Results of an Australian study has shown that chronic stress could be harming female reproductive function due to the overproduction of a hormone linked to appetite.
“When a person is stressed, the body produces a hormone called ghrelin, which stimulates appetite; and this is why some people overeat when they feel emotional or are under pressure,” the study report read.
Ghrelin also affects fertility by reducing the number of ovarian primordial follicles, which release egg cells for fertilization.
“The length of the female reproductive lifespan is strongly linked to the number of primordial follicles in the ovary,’’ the senior co-author, Luba Sominsky from Australia’s RMIT University said.
“Losing some of those primordial follicles early is often predictive of early reproductive decline and deterioration’’.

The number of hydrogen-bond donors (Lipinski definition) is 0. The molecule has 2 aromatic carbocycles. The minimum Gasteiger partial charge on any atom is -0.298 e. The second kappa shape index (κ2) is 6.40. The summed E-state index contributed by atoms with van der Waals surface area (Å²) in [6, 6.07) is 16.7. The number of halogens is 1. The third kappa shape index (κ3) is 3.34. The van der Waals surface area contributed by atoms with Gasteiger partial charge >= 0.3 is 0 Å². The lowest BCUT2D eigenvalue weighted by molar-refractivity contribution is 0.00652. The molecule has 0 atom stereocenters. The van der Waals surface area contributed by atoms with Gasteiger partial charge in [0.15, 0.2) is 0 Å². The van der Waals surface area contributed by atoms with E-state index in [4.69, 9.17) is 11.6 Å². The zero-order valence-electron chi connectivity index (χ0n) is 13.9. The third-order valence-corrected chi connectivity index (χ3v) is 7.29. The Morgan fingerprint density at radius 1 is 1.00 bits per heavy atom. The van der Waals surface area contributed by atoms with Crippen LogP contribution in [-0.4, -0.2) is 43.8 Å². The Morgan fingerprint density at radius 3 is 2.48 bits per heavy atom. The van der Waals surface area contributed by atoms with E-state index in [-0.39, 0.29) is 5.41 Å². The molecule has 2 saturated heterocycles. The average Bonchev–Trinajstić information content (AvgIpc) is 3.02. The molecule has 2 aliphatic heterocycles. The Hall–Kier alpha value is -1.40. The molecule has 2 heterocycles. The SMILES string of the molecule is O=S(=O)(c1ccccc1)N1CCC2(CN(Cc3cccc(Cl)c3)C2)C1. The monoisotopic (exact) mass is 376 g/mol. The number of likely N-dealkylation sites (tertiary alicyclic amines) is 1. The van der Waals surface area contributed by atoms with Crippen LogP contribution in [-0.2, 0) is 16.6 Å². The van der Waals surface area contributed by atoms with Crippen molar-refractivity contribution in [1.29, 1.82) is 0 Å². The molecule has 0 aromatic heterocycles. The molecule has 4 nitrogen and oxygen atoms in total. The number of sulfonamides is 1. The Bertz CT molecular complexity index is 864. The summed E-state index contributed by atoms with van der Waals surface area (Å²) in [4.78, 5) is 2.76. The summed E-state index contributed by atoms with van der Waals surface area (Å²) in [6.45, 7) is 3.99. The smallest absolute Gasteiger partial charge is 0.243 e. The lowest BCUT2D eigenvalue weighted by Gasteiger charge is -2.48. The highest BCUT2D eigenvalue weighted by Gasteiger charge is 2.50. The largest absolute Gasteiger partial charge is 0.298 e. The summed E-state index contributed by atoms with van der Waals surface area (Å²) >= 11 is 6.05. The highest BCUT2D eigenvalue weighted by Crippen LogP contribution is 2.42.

Along with her team, Sominsky showed that by blocking Ghrelin receptors in the brains of female mice, they were able to mitigate the effects of stress on ovarian function, opening avenues for studies on humans, who share many of the same bodily functions.
Sominsky said that young and otherwise healthy women generally experience only temporary effects from stress on their reproductive systems.
However, women, who are already suffering fertility issues may see more direct consequences.
“For women already suffering from fertility problems, even a minor impact on their ovarian function may influence the chance and timing of conception,’’ Sominsky said.
While the study is still in its early stages, Sominsky says it is on the right track to developing interventions; to help maintain women’s reproductive health.
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